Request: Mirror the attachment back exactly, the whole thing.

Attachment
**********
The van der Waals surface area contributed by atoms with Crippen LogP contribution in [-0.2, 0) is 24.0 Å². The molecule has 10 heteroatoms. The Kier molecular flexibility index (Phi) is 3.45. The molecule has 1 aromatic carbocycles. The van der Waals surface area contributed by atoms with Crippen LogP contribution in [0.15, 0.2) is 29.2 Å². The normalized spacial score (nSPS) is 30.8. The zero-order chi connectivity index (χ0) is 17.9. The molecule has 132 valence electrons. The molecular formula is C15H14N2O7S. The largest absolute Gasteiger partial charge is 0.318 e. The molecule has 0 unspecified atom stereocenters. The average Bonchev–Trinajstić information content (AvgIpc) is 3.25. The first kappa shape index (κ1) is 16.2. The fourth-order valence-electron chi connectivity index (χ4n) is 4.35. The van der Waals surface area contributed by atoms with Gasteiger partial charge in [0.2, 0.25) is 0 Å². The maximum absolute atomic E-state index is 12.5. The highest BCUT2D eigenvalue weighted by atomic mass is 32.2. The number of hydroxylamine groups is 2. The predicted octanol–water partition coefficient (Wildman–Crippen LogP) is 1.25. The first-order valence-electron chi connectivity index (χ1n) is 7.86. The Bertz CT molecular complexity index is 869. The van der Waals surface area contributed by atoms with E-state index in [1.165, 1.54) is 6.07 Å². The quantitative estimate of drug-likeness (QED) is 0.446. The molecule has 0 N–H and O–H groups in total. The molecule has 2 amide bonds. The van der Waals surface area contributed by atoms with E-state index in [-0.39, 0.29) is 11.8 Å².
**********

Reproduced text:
The van der Waals surface area contributed by atoms with Crippen LogP contribution in [-0.2, 0) is 24.0 Å². The molecule has 10 heteroatoms. The Kier molecular flexibility index (Phi) is 3.45. The molecule has 1 aromatic carbocycles. The van der Waals surface area contributed by atoms with Crippen LogP contribution in [0.15, 0.2) is 29.2 Å². The normalized spacial score (nSPS) is 30.8. The zero-order chi connectivity index (χ0) is 17.9. The molecule has 132 valence electrons. The molecular formula is C15H14N2O7S. The largest absolute Gasteiger partial charge is 0.318 e. The molecule has 0 unspecified atom stereocenters. The average Bonchev–Trinajstić information content (AvgIpc) is 3.25. The first kappa shape index (κ1) is 16.2. The fourth-order valence-electron chi connectivity index (χ4n) is 4.35. The van der Waals surface area contributed by atoms with Gasteiger partial charge in [0.2, 0.25) is 0 Å². The maximum absolute atomic E-state index is 12.5. The highest BCUT2D eigenvalue weighted by atomic mass is 32.2. The number of hydroxylamine groups is 2. The predicted octanol–water partition coefficient (Wildman–Crippen LogP) is 1.25. The first-order valence-electron chi connectivity index (χ1n) is 7.86. The Bertz CT molecular complexity index is 869. The van der Waals surface area contributed by atoms with E-state index in [1.165, 1.54) is 6.07 Å². The quantitative estimate of drug-likeness (QED) is 0.446. The molecule has 0 N–H and O–H groups in total. The molecule has 2 amide bonds. The van der Waals surface area contributed by atoms with E-state index in [-0.39, 0.29) is 11.8 Å².